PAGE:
DESCRIBED by Christopher Booker as “the utterly depersonalised nightmare which haunted Aldous Huxley”, Milton Keynes, which celebrates its 50th birthday this year, has never been short of detractors.
Among the residents ready to extol the virtues of the new town, now home to 250,000 people, are its clergy, who this week described a “beautiful” and “exciting” place. Church celebrations included a 1967-themed party at St Laurence’s, Bradwell. Last week, members of different churches gathered at Christ Church, Stantonbury, for jubilee prayers.
In Stony Stratford, worshippers are also marking the 50th anniversary of the reconsecration of St Mary and St Giles, after a fire in 1964. The Rector of Walton, the Revd Matt Trendall, launched the MK50/50 challenge, asking people to perform 50 “acts of love” throughout the year.
The Revd Dr Samuel Muthuveloe, an OLM at St Mary, Bletchley, and St John’s District Church, arrived as a GP in 1985, lured by an “exciting new city” full of young people.
“It’s a beautiful place,” he said on Tuesday. He praised the grid system — inspired by the American theorist Melvin Webber, waterways, and greenery. Christians did much for the life of the town, he said, from coffee mornings for the housebound to outreach to new arrivals, which had included people from Japan, Africa, and Sri Lanka. In 1985, he helped to establish Hope Outreach UK, which sends out healthcare professionals to do volunteer medical training in Sri Lanka. Local people had also contributed to the rebuilding of two churches in Sri Lanka damaged during the civil war.
“I feel God is moving in our place here,” he said. “People who came here were pioneers trying new things; so they are not resistant to the gospel or other things. So you get a freedom.”
The Team Rector of Watling Valley, the Revd Mike Morris, who arrived in 2004, was similarly enthusiastic. “We love it here,” he said. “I remember being told it was either a place you love or hate. . . People said ‘Why do you want to go? It’s full of concrete cows and roundabouts,’ but, actually, it’s not like that at all. It’s green; there’s lots going on for families and others. It’s an exciting place to live as it’s changing and growing.”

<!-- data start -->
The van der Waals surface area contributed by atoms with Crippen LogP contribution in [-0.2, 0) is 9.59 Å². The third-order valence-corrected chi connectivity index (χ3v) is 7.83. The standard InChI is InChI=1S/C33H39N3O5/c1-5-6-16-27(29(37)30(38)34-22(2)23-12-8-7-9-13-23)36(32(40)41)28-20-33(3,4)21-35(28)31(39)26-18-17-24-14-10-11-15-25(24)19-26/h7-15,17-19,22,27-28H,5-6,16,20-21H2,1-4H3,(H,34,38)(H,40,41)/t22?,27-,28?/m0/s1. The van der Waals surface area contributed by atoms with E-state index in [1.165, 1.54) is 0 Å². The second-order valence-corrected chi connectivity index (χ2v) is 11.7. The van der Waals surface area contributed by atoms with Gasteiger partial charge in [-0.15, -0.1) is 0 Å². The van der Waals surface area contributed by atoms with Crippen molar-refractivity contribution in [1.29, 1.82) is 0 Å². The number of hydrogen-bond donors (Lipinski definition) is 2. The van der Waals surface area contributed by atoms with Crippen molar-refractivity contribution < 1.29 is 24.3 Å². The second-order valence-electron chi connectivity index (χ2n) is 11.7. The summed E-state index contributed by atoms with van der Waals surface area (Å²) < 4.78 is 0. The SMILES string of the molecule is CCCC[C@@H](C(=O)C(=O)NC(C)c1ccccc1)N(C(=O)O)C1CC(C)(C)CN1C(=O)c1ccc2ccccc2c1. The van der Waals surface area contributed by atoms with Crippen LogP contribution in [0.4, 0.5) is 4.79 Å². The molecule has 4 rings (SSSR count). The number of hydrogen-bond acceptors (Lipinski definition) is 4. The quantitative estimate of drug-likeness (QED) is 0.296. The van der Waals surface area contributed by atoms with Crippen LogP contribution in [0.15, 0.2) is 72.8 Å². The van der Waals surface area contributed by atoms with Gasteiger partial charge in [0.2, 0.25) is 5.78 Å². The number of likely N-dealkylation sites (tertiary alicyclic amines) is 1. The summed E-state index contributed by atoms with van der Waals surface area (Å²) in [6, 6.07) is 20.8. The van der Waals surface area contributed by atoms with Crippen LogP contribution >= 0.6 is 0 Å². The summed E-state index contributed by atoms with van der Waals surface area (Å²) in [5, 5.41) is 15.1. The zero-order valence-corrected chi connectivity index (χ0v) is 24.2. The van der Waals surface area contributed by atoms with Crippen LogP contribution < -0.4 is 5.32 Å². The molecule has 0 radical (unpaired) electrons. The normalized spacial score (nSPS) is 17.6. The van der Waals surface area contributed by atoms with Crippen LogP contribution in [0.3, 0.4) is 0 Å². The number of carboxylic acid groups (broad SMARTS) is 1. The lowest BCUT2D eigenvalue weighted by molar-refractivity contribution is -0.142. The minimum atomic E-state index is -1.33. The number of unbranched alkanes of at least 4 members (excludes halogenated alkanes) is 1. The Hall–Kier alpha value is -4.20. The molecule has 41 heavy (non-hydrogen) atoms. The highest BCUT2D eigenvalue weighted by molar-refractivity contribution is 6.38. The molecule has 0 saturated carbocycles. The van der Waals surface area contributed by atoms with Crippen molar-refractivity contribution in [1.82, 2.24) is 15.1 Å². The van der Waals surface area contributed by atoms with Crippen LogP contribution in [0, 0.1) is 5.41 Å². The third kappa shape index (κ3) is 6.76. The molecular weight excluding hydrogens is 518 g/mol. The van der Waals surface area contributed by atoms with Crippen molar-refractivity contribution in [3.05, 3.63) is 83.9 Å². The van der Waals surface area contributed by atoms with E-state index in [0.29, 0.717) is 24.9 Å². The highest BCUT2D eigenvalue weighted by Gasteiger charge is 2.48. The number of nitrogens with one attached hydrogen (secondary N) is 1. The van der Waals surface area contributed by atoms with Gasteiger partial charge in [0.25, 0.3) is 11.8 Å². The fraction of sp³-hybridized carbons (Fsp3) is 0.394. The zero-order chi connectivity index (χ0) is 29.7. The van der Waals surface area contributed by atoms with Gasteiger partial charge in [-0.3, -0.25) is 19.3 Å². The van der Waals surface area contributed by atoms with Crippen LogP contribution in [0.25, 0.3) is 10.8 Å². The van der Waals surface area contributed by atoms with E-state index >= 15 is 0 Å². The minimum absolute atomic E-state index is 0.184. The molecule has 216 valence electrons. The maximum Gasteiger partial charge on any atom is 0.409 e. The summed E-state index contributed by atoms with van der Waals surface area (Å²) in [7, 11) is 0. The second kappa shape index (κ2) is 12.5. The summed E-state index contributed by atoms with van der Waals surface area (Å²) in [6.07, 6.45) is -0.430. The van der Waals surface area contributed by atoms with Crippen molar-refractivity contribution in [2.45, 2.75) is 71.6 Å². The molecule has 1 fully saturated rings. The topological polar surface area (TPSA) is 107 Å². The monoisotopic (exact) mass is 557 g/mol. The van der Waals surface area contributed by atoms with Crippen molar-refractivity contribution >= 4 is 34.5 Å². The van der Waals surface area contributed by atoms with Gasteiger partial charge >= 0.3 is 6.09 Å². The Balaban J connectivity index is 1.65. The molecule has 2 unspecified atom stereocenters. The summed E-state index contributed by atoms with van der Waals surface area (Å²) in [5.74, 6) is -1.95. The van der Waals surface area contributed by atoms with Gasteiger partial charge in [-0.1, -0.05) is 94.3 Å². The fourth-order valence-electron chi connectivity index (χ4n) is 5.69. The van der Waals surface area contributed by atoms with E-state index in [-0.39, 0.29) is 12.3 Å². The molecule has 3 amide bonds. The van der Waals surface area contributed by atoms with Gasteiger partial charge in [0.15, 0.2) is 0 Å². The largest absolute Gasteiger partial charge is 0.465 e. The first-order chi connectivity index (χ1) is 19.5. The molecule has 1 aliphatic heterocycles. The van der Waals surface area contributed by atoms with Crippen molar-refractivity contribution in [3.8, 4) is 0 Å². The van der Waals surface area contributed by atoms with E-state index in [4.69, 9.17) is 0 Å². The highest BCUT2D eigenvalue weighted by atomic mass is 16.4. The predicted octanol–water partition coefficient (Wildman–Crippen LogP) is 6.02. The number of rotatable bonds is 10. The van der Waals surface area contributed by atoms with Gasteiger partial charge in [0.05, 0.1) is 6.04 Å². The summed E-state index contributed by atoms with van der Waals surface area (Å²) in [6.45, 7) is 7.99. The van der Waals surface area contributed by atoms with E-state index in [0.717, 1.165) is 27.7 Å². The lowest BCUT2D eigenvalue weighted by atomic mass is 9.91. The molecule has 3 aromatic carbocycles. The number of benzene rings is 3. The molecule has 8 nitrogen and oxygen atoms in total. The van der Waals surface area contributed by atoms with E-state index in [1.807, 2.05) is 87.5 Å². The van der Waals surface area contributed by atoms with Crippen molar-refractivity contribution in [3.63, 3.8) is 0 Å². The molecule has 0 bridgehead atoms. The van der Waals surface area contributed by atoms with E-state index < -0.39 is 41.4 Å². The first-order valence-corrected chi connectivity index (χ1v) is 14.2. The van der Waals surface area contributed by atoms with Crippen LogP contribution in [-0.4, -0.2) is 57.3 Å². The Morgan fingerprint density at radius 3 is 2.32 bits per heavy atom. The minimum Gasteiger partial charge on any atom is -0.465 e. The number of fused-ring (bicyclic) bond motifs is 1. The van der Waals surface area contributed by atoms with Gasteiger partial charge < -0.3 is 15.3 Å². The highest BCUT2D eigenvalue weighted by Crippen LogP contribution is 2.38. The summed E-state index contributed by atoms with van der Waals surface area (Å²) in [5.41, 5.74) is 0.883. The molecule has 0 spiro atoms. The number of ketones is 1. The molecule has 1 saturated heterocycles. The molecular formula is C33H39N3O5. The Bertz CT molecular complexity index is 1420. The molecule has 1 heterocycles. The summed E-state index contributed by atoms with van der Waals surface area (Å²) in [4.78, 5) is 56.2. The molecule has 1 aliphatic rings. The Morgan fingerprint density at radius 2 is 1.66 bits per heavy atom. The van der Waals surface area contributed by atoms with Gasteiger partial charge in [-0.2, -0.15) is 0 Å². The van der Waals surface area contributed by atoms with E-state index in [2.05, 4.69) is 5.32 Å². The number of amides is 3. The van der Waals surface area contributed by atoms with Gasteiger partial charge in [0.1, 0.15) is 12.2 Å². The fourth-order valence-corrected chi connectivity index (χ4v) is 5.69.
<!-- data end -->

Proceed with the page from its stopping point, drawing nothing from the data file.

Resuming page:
Ecumenism is a theme of ministry in the borough. There are five ecumenical parishes or partnerships in place, including Christ the Cornerstone, which brings together five denominations, including the Roman Catholic church. This reflected the history of the area, Mr Morris said: given the huge expanse of houses built, it made sense for the churches to pool resources.
Mission could be “hard going”, he said. “In established villages there can be more of a sense of community, but in green-field areas there isn’t such a big sense of community. . . The Church can be important in that, in helping develop and grow that sense of belonging and community. . . We try to focus our efforts on engaging with people, and meeting people where they are.”
In January, the Government announced plans to provide 200,000 new homes in 14 “garden” villages and towns across the country (News, 6 January). Mr Morris advised the Church not to “rush out to building, but actually look and see what people are wanting”.
Designed to ease overcrowding in London, Milton Keynes was born in an Act of Parliament in 1967. It is now the fastest-growing city in Britain, and provides a “massive opportunity”, the Assistant Curate of St Mary’s, Bletchley, the Revd Matt Beer, said. “We need to think really creatively about how we do mission. . . Not parochially, but about city mission.” This would include thinking about the demographic: those moving to the area were typically aged 18 to 35.
The original sculpture Concrete Cows, created by the artist Liz Leyh in 1978, is now in Milton Keynes Museum. Replica cows have taken their place at their original site in Bancroft, next to the A422.
A poem to be set to music as a hymn, written by the town’s poet laureate, Mark Niel, begins: “Here is heaven made amongst us When in peace we dwell side by side.” It includes a reference to “Amazing Grace”, the lyrics of which were written by John Newton, who lived in Olney, a town in the borough.